A Guide to the Israeli Election

Thanks to Israel’s system of proportional representation, there are eleven parties that have a good chance of winning seats in the Knesset in today’s election. Their opaque and sometimes untranslatable names don’t help outsiders make sense of what they represent. Carrie Keller-Lynn, Haviv Rettig Gur, Tal Schneider, and Jacob Magid provide a useful guide to each of them. Of particular note is Yesh Atid (“There Is a Future”)—founded less that ten years ago—whose leader, Yair Lapid, has been prime minister since July:

Yesh Atid, which describes itself as a “centrist” party, has published and updated one of the most comprehensive platforms of any party running in recent years, offering proposals on issues including corruption, religion and state, violence against women, and Israel’s dwindling population of Holocaust survivors.

Among the platform’s many, many proposals: legislating a ban against politicians convicted of moral turpitude from holding the post of lawmaker, minister, mayor, president, or state comptroller; promoting humanitarian initiatives in the Gaza Strip in exchange for reduced Hamas influence; reducing the gender wage gap; incentivizing large workplaces to create childcare options and increasing work-from-home hours; adopting the Istanbul Convention against violence against women; and integrating more of the population into the workforce, with an emphasis on ḥaredi men and Arab women.

There are also a host of minor parties, some of which focus on such single issues as housing prices and marijuana legalization, which always have a slight chance of winning a seat—potentially obtaining the ability to make or break a coalition. Among the best known is the Pirate party:

Leaders of the Israeli branch of the Pirate party define their goals as promoting freedom of expression, science, the individual, and the right to take copyrighted material, as well as “development and promotion of the pirate sector” and a direct democracy. The party is known for silly pranks, like dressing up to file its registration, but has also championed the use of the Internet in democratizing society. The party has run in every Israeli election for the last sixteen years, but has yet to come close to raising the Jolly Roger in the Knesset plenum.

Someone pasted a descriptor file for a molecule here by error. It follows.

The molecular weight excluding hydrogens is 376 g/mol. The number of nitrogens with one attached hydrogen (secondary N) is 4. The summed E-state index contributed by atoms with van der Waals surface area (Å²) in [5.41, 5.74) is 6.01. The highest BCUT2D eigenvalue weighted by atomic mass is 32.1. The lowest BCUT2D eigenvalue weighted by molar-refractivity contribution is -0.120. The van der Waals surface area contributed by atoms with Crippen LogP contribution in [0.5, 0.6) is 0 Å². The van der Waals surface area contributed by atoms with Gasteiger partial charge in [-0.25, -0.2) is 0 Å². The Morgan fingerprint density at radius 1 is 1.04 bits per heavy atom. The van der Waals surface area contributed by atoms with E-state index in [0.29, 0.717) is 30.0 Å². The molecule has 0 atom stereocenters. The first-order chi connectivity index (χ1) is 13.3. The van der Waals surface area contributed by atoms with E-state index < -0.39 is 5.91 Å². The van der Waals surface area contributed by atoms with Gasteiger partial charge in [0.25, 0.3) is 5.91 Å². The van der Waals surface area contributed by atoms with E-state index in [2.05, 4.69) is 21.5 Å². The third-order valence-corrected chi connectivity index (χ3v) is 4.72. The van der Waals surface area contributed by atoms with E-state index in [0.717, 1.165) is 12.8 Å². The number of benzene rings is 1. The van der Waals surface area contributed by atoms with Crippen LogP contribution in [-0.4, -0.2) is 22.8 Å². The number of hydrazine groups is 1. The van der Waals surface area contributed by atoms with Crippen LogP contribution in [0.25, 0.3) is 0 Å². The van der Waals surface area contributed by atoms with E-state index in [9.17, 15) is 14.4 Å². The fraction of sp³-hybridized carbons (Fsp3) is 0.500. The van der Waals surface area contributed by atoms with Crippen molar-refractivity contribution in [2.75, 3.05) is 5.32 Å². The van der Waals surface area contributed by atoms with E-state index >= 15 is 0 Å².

Read more at Times of Israel

More about: Israeli Election 2022, Israeli politics, Yair Lapid

The Right and Wrong Ways for the U.S. to Support the Palestinians

Sept. 29 2023

On Wednesday, Elliott Abrams testified before Congress about the Taylor Force Act, passed in 2018 to withhold U.S. funds from the Palestinian Authority (PA) so long as it continues to reward terrorists and their families with cash. Abrams cites several factors explaining the sharp increase in Palestinian terrorism this year, among them Iran’s attempt to wage proxy war on Israel; another is the “Palestinian Authority’s continuing refusal to fight terrorism.” (Video is available at the link below.)

As long as the “pay for slay” system continues, the message to Palestinians is that terrorists should be honored and rewarded. And indeed year after year, the PA honors individuals who have committed acts of terror by naming plazas or schools after them or announcing what heroes they are or were.

There are clear alternatives to “pay to slay.” It would be reasonable for the PA to say that, whatever the crime committed, the criminal’s family and children should not suffer for it. The PA could have implemented a welfare-based system, a system of family allowances based on the number of children—as one example. It has steadfastly refused to do so, precisely because such a system would no longer honor and reward terrorists based on the seriousness of their crimes.

These efforts, like the act itself, are not at all meant to diminish assistance to the Palestinian people. Rather, they are efforts to direct aid to the Palestinian people rather than to convicted terrorists. . . . [T]he Taylor Force Act does not stop U.S. assistance to Palestinians, but keeps it out of hands in the PA that are channels for paying rewards for terror.

[S]hould the United States continue to aid the Palestinian security forces? My answer is yes, and I note that it is also the answer of Israel and Jordan. As I’ve noted, PA efforts against Hamas or other groups may be self-interested—fights among rivals, not principled fights against terrorism. Yet they can have the same effect of lessening the Iranian-backed terrorism committed by Palestinian groups that Iran supports.

Read more at Council on Foreign Relations

More about: Palestinian Authority, Palestinian terror, U.S. Foreign policy